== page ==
Ukrainians risk lives, freedom to work at sea.
Larysa Salynska paid a high price for her love of the sea.
For seven months in 2009 she was held captive by Somali pirates aboard the Greek ship Ariana along with 23 other Ukrainians, suffering a painful illness and losing her newborn baby after giving birth prematurely.
But Salynska, 42, doesn’t plan on quitting her job as a ship’s cook.
"My children are growing up. My husband and I are building a house together, and this is our work that brings us revenue,” she told the Kyiv Post two days ahead of embarking on a seven-month sea trip.
Salynska in one of nearly 100,000 Ukrainians who regularly sail across the world on foreign ships, perhaps the largest group of Ukrainian labor migrants and the sixth largest number of sailors from any country.
Attracted by the relatively high salaries of more than $1,000 per month, Ukrainians are prepared to risk life and freedom in the face of pirate attacks, shipwrecks, imprisonment and job-related illnesses and injuries.
The danger of life at sea was underlined on Jan. 31. That's when seven Ukrainians died after a Turkish cargo ship, the Vera, sailing under a Cambodian flag, sank near the Turkish coast. While the official cause of the shipwreck still hasn’t been determined, experts say the ship sank because of its poor condition and shouldn’t have been allowed to sail.
Mykola Holbin, head of Azov maritime trade union, spoke to the survivors and said only one of three crewing companies that hired the sailors for the Vera was officially registered. He added that around three-quarters of Ukrainian firms involved in hiring for ships function illegally.
Every big Ukrainian coastal city has a maritime university, whose graduates become the principal officers, and many more colleges that train seamen. In Soviet times, these people found work at home, but around 90 percent of them now work for foreign companies.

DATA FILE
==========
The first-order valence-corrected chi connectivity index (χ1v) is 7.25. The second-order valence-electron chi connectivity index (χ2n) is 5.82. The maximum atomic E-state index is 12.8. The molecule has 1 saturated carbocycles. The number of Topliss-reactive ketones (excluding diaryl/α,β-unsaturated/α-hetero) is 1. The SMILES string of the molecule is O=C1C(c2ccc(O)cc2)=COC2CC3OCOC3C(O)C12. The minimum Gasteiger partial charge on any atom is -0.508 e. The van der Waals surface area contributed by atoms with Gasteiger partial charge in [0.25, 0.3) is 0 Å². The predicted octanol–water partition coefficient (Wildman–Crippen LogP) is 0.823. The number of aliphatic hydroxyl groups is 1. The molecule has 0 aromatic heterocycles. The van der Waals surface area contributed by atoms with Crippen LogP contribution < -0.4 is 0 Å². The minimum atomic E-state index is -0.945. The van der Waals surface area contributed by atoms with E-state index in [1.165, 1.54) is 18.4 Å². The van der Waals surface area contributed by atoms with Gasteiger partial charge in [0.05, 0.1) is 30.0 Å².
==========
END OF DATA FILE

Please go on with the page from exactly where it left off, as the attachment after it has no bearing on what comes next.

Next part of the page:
"The lack of our own fleet is the main reason for vulnerability of our sailors,” said Hanna Maruhova, head of Assol, a relief fund for sailors.
Hundreds of unregistered firms offer sailors contracts without indicating the length of the trip, insurance or compensation in case of trauma or death. People often sign contracts in English sometimes "not even knowing the language and noticing only the sum of money,” Holbin said.
The sailors then work on vessels under so-called "flags of convenience” from countries like Cyprus, Panama, Malta or Cambodia. This means that those states’ laws are applied with regard to the ship and its crew.
This trick works like an offshore haven, allowing ship owners to avoid taxes, neglect vessels’ condition and also to be legally anonymous and difficult to prosecute in civil and criminal actions.
"We are not protected by any law in any state, that’s why they [the ship owners] treat us this way,” Salynska said.
Experts say Ukrainians are appreciated not only for their unpretentiousness, willingness to turn a blind eye to safety concerns and take risks, but also for their qualifications. Mikhail Voitenko, editor of the Sovfrakht Marine Bulletin website, said Ukrainians have leading positions in number of skilled crew members.
The most well-known stories of Ukrainian sailors in danger at sea have been taken captive by pirates. As wells as the Adriana, the ship Faina was taken over by pirates in 2008 and only released more than four months later after a $3.5 million ransom was paid.